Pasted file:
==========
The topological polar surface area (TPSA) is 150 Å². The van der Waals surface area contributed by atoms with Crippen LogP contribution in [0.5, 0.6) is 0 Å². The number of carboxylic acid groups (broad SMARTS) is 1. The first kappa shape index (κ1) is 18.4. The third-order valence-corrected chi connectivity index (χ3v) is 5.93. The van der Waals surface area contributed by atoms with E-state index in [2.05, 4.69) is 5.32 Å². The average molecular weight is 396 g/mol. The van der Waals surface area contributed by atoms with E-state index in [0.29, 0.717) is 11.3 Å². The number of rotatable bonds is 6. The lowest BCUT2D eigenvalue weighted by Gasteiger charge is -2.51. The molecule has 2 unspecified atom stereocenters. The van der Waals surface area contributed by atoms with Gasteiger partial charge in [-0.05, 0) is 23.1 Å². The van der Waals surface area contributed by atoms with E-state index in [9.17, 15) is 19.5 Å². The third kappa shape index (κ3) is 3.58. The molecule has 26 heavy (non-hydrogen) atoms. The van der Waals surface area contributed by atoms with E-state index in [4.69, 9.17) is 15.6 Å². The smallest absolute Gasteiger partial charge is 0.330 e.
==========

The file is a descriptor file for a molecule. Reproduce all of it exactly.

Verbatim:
The topological polar surface area (TPSA) is 150 Å². The van der Waals surface area contributed by atoms with Crippen LogP contribution in [0.5, 0.6) is 0 Å². The number of carboxylic acid groups (broad SMARTS) is 1. The first kappa shape index (κ1) is 18.4. The third-order valence-corrected chi connectivity index (χ3v) is 5.93. The van der Waals surface area contributed by atoms with E-state index in [2.05, 4.69) is 5.32 Å². The average molecular weight is 396 g/mol. The van der Waals surface area contributed by atoms with E-state index in [0.29, 0.717) is 11.3 Å². The number of rotatable bonds is 6. The lowest BCUT2D eigenvalue weighted by Gasteiger charge is -2.51. The molecule has 2 unspecified atom stereocenters. The van der Waals surface area contributed by atoms with Gasteiger partial charge in [-0.05, 0) is 23.1 Å². The van der Waals surface area contributed by atoms with E-state index in [9.17, 15) is 19.5 Å². The third kappa shape index (κ3) is 3.58. The molecule has 26 heavy (non-hydrogen) atoms. The van der Waals surface area contributed by atoms with E-state index in [4.69, 9.17) is 15.6 Å². The smallest absolute Gasteiger partial charge is 0.330 e.